In the internal conflict that broke out in the early nineties here, after the state nullified an election that it squarely lost to fundamentalist Islam, a police state was established that suspended democracy because democracy was seen to be too dangerous. This was the nightmare side of one of mankind’s most cherished principles, coming home to roost. Strangely, it did not differ all that much from the perceptions of the apartheid government, why they thought they could not afford democracy in a Cold War situation while being the only “whites” in a “black sub-continent”. The one regime is and was “leftist”(Algeria), the other one (apartheid) was so-called “rightist”.

So then, do those terms “right” and “left” mean anything at all?  This is what a look at Algeria brings one to ask. Among many other questions.

One asks this, while the quest for justice, for imaginative political flowering, continues. It continues in the palms of our hands, and it continues on the resplendent horizons that continue to walk towards us.

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Een kommentaar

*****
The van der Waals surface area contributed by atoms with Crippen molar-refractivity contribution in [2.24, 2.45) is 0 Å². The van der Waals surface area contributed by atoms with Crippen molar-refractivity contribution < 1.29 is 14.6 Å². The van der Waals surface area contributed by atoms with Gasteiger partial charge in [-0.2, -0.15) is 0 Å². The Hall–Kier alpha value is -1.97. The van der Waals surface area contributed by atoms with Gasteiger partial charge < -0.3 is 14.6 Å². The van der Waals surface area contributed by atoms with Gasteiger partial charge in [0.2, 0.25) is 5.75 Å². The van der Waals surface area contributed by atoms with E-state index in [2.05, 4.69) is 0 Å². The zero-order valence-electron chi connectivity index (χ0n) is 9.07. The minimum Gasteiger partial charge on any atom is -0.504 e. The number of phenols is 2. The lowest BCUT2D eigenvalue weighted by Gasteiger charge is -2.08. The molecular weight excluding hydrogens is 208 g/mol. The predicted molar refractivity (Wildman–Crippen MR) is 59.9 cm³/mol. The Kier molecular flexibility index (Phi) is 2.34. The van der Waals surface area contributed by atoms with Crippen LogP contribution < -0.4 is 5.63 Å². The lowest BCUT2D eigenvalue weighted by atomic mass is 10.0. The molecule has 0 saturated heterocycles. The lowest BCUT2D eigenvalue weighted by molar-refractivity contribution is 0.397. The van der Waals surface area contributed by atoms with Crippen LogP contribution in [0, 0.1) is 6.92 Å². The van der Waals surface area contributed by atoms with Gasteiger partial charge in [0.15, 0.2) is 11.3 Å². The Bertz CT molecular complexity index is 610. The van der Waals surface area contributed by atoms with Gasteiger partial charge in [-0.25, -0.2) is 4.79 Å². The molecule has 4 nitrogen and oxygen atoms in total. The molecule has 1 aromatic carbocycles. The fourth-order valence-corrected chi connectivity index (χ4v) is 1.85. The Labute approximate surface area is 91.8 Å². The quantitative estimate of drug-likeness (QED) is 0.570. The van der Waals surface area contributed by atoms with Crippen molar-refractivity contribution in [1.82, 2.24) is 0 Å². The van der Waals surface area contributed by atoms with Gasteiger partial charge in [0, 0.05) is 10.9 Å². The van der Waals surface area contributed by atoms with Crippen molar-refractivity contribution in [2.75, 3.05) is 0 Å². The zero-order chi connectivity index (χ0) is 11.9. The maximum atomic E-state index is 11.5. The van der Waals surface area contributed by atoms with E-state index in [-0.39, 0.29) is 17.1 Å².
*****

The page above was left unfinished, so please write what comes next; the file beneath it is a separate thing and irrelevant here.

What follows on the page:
ebert ·

Charl-Pierre,

Dankie vir ‘n interessante blik op ons kontinent.

Daar is egter meer wat die Berbers van Algerië en Afrikaners in gemeen het: Germaanse herkoms.

Na die plunder van Rome in die jaar 455, het die Vandale (‘n Oos-Germaanse volk) hulself in Noord-Afrika gevestig en ‘n koninkryk opgerig wat die antieke stede van Kartago en Hippo ingesluit het. Die Vandale se konflik met die Oos-Romeinse ryk het egter uitgeloop op verlies van mag en dwinglandy nadat die Vandaalse Koning Gelimer die slag by Tricameron op 15 Desember 533 verloor het.

Na die militêre nederlaag is ‘n gedeelte van die Vandaalse volk weggevoer na Konstantinopel terwyl die res na Noord-Algerië verban is waar hulle met die Berbers geassimileer het.